Posted by: Patricia Salkin | July 30, 2009

Petitioner Lacked Standing to Challenge Environmental Review Over Consolidation of Manufacturing Facility

In 2007, Beach-Nut Corporation decided to consolidate its two Montgomery County manufacturing facilities located in the Village of Canajoharie and in the Town of Fort Plain respectively with its corporate headquarters located in Missouri. Beach-Nut sought to build a new facility in a business park owned by respondent Montgomery County Industrial Development Agency (IDA) located in the Town of Florida, Montgomery County. Beach-Nut received funding for its endeavor from respondent Empire State Development Corporation and was assisted by IDA in its project. It was Beach-Nut’s corporate decision to consolidate and relocate but it was infeasible to do so at its Canajoharie facility. Respondent Planning Board of the Town of Florida was the lead agency in the review of the project under the State Environmental Quality Review Act (SEQRA). A payment in lieu of tax (PILOT) agreement and lease were entered into between Beach-Nut and IDA. Construction on the project began and petitioner, Village of Canajoharie, brought this lawsuit alleging violations of SEQRA and the General Municipal Law. It sought a temporary restraining order and preliminary injunction. It also sought a declaration that the site plan approval, findings statement for the project, PILOT and lease agreements, and the financing assistance package from Empire State Development were all invalid. The request for a temporary restraining order and injunctive relief were denied at a hearing. The Supreme Court dismissed the petition on several grounds including standing and the petitioner appealed.

The court found that the SEQRA claims were properly dismissed on standing grounds. Standing with respect to SEQRA claims requires that a challenger “demonstrate that it will suffer an injury that is environmental and not solely economic in nature.” Here, the court held petitioner did not make any showing that it would suffer a “specific or direct environmental harm as a result of the proposed project” and allegations of potential economic harm does not afford petitioner standing.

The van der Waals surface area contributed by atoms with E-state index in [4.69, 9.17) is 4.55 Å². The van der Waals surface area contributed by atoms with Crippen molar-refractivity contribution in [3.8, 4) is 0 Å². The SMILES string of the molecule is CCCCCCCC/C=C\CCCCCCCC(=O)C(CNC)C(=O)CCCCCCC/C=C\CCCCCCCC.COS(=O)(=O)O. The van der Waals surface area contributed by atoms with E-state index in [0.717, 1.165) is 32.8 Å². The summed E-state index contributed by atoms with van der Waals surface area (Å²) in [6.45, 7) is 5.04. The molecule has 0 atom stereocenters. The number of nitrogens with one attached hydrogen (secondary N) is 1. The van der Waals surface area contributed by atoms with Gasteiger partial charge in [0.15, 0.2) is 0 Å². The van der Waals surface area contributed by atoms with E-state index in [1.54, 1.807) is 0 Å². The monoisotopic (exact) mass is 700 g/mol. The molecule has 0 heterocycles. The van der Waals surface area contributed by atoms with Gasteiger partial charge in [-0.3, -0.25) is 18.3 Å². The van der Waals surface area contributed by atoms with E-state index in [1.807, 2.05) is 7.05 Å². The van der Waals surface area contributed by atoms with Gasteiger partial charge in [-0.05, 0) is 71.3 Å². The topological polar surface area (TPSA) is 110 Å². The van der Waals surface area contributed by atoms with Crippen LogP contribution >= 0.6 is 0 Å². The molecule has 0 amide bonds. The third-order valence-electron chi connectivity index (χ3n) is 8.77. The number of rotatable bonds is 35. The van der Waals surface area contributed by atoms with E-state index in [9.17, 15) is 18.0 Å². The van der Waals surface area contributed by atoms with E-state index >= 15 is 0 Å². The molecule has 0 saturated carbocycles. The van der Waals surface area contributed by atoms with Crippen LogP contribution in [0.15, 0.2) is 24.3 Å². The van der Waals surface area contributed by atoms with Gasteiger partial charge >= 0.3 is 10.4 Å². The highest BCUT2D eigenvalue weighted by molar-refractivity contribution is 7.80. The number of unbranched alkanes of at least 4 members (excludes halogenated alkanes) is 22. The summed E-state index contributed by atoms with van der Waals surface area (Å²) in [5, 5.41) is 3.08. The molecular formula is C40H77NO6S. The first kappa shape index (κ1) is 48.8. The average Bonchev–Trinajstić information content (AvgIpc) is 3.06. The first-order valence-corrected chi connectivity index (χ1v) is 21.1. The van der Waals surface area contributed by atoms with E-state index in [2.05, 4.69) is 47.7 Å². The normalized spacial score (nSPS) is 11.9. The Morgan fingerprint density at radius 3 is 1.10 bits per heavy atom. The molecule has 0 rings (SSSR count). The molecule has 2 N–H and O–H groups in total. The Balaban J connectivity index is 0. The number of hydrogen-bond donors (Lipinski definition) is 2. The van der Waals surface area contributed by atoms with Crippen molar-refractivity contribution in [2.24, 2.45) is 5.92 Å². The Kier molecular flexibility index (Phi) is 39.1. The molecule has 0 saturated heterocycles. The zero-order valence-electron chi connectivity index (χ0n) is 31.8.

Additionally, the court found that petitioner’s challenge of the PILOT agreement was properly dismissed because petitioner cannot challenge the agreement as violating General Municipal Law § 859-a(3) and § 874(4)(a) as it was not an “affected tax jurisdiction.” Further, the court held that since IDA specifically determined that the relocation project was “reasonably necessary,” the Supreme Court properly dismissed petitioner’s challenge that IDA’s findings were arbitrary and capricious and that the PILOT and lease agreements violated the anti-pirating provisions of General Municipal Law § 862(1).    

Village of Canajoharie v. Planning Bd. of the Town of Florida, 2009 WL 1795002 (N.Y.A.D. 3 Dept. June 25, 2009).

 The opinion can be accessed at:

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